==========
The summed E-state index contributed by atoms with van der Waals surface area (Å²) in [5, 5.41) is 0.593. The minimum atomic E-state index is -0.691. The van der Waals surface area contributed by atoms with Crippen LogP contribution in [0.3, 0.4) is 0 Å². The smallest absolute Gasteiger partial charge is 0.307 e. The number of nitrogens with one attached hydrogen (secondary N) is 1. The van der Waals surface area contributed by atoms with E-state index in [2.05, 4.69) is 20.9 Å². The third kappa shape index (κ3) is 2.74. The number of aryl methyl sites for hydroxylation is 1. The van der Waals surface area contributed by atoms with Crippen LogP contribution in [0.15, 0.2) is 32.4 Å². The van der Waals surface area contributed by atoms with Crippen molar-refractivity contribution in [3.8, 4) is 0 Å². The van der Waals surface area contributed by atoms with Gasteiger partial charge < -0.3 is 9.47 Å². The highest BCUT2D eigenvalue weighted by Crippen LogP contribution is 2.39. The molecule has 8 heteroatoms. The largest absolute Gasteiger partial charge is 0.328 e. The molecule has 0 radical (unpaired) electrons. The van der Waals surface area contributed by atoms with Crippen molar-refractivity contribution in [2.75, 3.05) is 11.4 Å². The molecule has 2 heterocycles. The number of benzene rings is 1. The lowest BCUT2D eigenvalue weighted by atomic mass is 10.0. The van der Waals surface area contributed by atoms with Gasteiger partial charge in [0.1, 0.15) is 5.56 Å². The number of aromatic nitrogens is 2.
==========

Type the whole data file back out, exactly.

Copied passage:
The summed E-state index contributed by atoms with van der Waals surface area (Å²) in [5, 5.41) is 0.593. The minimum atomic E-state index is -0.691. The van der Waals surface area contributed by atoms with Crippen LogP contribution in [0.3, 0.4) is 0 Å². The smallest absolute Gasteiger partial charge is 0.307 e. The number of nitrogens with one attached hydrogen (secondary N) is 1. The van der Waals surface area contributed by atoms with E-state index in [2.05, 4.69) is 20.9 Å². The third kappa shape index (κ3) is 2.74. The number of aryl methyl sites for hydroxylation is 1. The van der Waals surface area contributed by atoms with Crippen LogP contribution in [0.15, 0.2) is 32.4 Å². The van der Waals surface area contributed by atoms with Crippen molar-refractivity contribution in [3.8, 4) is 0 Å². The van der Waals surface area contributed by atoms with Gasteiger partial charge < -0.3 is 9.47 Å². The highest BCUT2D eigenvalue weighted by Crippen LogP contribution is 2.39. The molecule has 8 heteroatoms. The largest absolute Gasteiger partial charge is 0.328 e. The molecule has 0 radical (unpaired) electrons. The van der Waals surface area contributed by atoms with Crippen molar-refractivity contribution in [2.75, 3.05) is 11.4 Å². The molecule has 2 heterocycles. The number of benzene rings is 1. The lowest BCUT2D eigenvalue weighted by atomic mass is 10.0. The van der Waals surface area contributed by atoms with Gasteiger partial charge in [0.1, 0.15) is 5.56 Å². The number of aromatic nitrogens is 2.